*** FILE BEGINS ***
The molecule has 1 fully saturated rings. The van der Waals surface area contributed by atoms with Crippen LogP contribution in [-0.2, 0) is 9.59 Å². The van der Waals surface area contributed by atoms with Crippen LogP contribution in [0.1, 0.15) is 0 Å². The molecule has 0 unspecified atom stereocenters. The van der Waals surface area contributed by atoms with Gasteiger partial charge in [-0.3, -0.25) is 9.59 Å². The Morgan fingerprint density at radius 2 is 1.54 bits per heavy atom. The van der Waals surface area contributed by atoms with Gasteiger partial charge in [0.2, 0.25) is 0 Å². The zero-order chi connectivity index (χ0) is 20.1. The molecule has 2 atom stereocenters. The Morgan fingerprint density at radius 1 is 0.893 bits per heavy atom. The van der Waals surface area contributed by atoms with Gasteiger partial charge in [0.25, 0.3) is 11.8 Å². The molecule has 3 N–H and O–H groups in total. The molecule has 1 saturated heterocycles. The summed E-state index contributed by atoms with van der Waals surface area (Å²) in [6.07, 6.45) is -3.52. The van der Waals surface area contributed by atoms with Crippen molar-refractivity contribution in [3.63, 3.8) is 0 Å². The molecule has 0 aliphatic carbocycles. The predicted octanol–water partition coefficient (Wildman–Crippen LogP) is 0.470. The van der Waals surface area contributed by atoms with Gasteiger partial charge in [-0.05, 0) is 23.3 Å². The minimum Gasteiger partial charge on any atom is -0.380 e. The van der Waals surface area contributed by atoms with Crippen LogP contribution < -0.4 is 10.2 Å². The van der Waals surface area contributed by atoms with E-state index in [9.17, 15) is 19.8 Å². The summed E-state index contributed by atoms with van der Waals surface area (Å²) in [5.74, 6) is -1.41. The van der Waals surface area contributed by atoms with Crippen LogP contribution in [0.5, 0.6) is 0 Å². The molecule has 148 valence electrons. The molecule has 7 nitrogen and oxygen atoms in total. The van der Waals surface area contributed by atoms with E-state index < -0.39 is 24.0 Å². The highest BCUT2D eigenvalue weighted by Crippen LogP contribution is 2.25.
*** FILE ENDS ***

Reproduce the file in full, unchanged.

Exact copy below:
The molecule has 1 fully saturated rings. The van der Waals surface area contributed by atoms with Crippen LogP contribution in [-0.2, 0) is 9.59 Å². The van der Waals surface area contributed by atoms with Crippen LogP contribution in [0.1, 0.15) is 0 Å². The molecule has 0 unspecified atom stereocenters. The van der Waals surface area contributed by atoms with Gasteiger partial charge in [-0.3, -0.25) is 9.59 Å². The Morgan fingerprint density at radius 2 is 1.54 bits per heavy atom. The van der Waals surface area contributed by atoms with Gasteiger partial charge in [0.2, 0.25) is 0 Å². The zero-order chi connectivity index (χ0) is 20.1. The molecule has 2 atom stereocenters. The Morgan fingerprint density at radius 1 is 0.893 bits per heavy atom. The van der Waals surface area contributed by atoms with Gasteiger partial charge in [0.25, 0.3) is 11.8 Å². The molecule has 3 N–H and O–H groups in total. The molecule has 1 saturated heterocycles. The summed E-state index contributed by atoms with van der Waals surface area (Å²) in [6.07, 6.45) is -3.52. The van der Waals surface area contributed by atoms with Crippen molar-refractivity contribution in [3.63, 3.8) is 0 Å². The molecule has 0 aliphatic carbocycles. The predicted octanol–water partition coefficient (Wildman–Crippen LogP) is 0.470. The van der Waals surface area contributed by atoms with Gasteiger partial charge in [-0.05, 0) is 23.3 Å². The minimum Gasteiger partial charge on any atom is -0.380 e. The van der Waals surface area contributed by atoms with Crippen LogP contribution < -0.4 is 10.2 Å². The van der Waals surface area contributed by atoms with E-state index in [9.17, 15) is 19.8 Å². The summed E-state index contributed by atoms with van der Waals surface area (Å²) in [5.74, 6) is -1.41. The van der Waals surface area contributed by atoms with Crippen LogP contribution in [0.5, 0.6) is 0 Å². The molecule has 148 valence electrons. The molecule has 7 nitrogen and oxygen atoms in total. The van der Waals surface area contributed by atoms with E-state index < -0.39 is 24.0 Å². The highest BCUT2D eigenvalue weighted by Crippen LogP contribution is 2.25.